A palpable, eerie calm hangs over the markets this morning. “Everything is but one headline away from sharp reversals,” writes Bloomberg’s Richard Breslow. “Confusion and uncertainty are rife, and fear of loss has gained the upper hand over greed,” he goes on. “That’s a prescription for very unhealthy markets with informational content that should be consumed with care.”

Quote of the Day
“Picture yourself and your loved ones in the midst of a howling blizzard that lasts several years. Think about what you would need, who could help you, and why your fate might matter to anybody other than yourself. That is how to plan for a saecular winter. Don’t think you can escape the Fourth Turning. History warns that a Crisis will reshape the basic social and economic environment that you now take for granted.” – William Strauss & Neil Howe, The Fourth Turning [1997]

Chart[s] of the Day

Chart note 1: Sometimes the facts get in the way. Though China might be tempted to choose devaluation as a tactic in the trade war, it creates other problems for the country that it has tried to avoid in the past – most notably capital flight. The fact of the matter is that China has chosen to do just the opposite. It has kept the yuan in a tight band against the U.S. dollar and sold from its pool of U.S. Treasuries as a means to stabilizing its currency. China’s foreign exchange reserves as a result went from nearly $4 trillion to just above $3 trillion since 2014. Meanwhile, the yuan has traded in a narrow channel between 14.5¢ and 16.5¢.

Chart note 2: PBoC governor Yi Gang stated unambiguously over this past weekend that China “will not engage in competitive devaluation, and will not use the exchange rate as a tool to deal with trade frictions.” Part of the narrative behind the dollar’s strong showing of late has been concern that China would ‘weaponize’ the yuan in the trade war. Yi’s statement negates that concern. If China is successful in keeping the yuan within a band, it will kick one of the props out from under the recently strong dollar and in doing so indirectly offer a helping hand to gold.

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DMR–Gold drifts sideways, a palpable, eerie calm hangs over markets this morning

DAILY MARKET REPORT

Gold drifted sideways this morning under quiet market circumstances – up $2 on the day at $1229.  Silver is up 2¢ at $14.75. In a report published at Scrap Register, Germany’s Commerzbank has some interesting things to say about the current gold market environment.  It attributes recent price increases primarily to short covering and points to the 100-day moving average as an incentive for the yellow metal to go even higher. “If it settles down above the 100-day moving average (currently at around $1,227) in any lasting fashion, we expect to see technical follow-up buying that should push the price further up.”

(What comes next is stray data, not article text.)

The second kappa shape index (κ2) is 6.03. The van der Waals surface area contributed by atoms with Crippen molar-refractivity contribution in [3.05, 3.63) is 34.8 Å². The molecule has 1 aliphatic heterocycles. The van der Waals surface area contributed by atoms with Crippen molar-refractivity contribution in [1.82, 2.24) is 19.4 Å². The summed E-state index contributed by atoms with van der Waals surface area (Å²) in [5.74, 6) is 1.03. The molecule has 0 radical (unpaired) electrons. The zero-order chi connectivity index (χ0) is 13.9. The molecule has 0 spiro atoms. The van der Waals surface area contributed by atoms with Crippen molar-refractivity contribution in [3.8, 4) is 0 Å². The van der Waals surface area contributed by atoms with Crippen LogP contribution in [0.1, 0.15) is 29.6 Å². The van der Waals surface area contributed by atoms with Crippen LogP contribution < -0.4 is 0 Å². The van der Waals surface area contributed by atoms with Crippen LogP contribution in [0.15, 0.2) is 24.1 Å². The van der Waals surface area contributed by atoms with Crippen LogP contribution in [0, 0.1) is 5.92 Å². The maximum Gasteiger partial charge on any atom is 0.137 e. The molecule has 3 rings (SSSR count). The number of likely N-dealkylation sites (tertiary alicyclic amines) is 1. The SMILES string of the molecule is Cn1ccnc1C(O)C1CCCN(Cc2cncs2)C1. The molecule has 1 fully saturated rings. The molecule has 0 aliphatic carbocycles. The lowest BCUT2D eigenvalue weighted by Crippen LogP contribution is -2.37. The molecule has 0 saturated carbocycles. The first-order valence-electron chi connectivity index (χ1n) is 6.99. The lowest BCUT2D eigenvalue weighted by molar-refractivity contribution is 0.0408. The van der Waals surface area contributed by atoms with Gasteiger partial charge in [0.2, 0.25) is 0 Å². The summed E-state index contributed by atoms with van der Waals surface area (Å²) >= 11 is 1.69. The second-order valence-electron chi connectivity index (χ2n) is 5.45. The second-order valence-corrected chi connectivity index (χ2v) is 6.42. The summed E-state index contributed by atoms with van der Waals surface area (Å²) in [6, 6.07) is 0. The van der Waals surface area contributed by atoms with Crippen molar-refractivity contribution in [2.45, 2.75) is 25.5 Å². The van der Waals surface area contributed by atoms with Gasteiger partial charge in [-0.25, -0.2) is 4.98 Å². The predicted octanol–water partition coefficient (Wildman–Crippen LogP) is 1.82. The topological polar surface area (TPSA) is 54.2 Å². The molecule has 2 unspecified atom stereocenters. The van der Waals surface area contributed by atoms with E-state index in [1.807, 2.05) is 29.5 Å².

A palpable, eerie calm hangs over the markets this morning.  “Everything is but one headline away from sharp reversals,” writes Bloomberg’s Richard Breslow.  “Confusion and uncertainty are rife, and fear of loss has gained the upper hand over greed,” he goes on. “That’s a prescription for very unhealthy markets with informational content that should be consumed with care.”

Quote of the Day
“Picture yourself and your loved ones in the midst of a howling blizzard that lasts several years. Think about what you would need, who could help you, and why your fate might matter to anybody other than yourself. That is how to plan for a saecular winter. Don’t think you can escape the Fourth Turning. History warns that a Crisis will reshape the basic social and economic environment that you now take for granted.” – William Strauss & Neil Howe, The Fourth Turning [1997]

Chart[s] of the Day

Chart note 1: Sometimes the facts get in the way. Though China might be tempted to choose devaluation  as a tactic in the trade war, it creates other problems for the country that it has tried to avoid in the past – most notably capital flight.  The fact of the matter is that China has chosen to do just the opposite. It has kept the yuan in a tight band against the U.S. dollar and sold from its pool of U.S. Treasuries as a means to stabilizing its currency. China’s foreign exchange reserves as a result went from nearly $4 trillion to just above $3 trillion since 2014. Meanwhile, the yuan has traded in a narrow channel between 14.5¢ and 16.5¢.

Chart note 2: PBoC governor Yi Gang stated unambiguously over this past weekend that China “will not engage in competitive devaluation, and will not use the exchange rate as a tool to deal with trade frictions.” Part of the narrative behind the dollar’s strong showing of late has been concern that China would ‘weaponize’ the yuan in the trade war. Yi’s statement negates that concern.  If China is successful in keeping the yuan within a band, it will kick one of the props out from under the recently strong dollar and in doing so indirectly offer a helping hand to gold.

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After disappearing for two quarters, gold buyers are back

CNBC/Patti Domm/10-15-2018

“‘It was severely oversold below $1,200. We did get a pickup in physical emerging market demand and a further reduction in scrap supply, and the market tightened a little bit, and that helped it move higher,’ said [HSBC’s Jim] Steel. ‘The real catalyst for the jerk higher in the last few days has been the equity market wobble.’”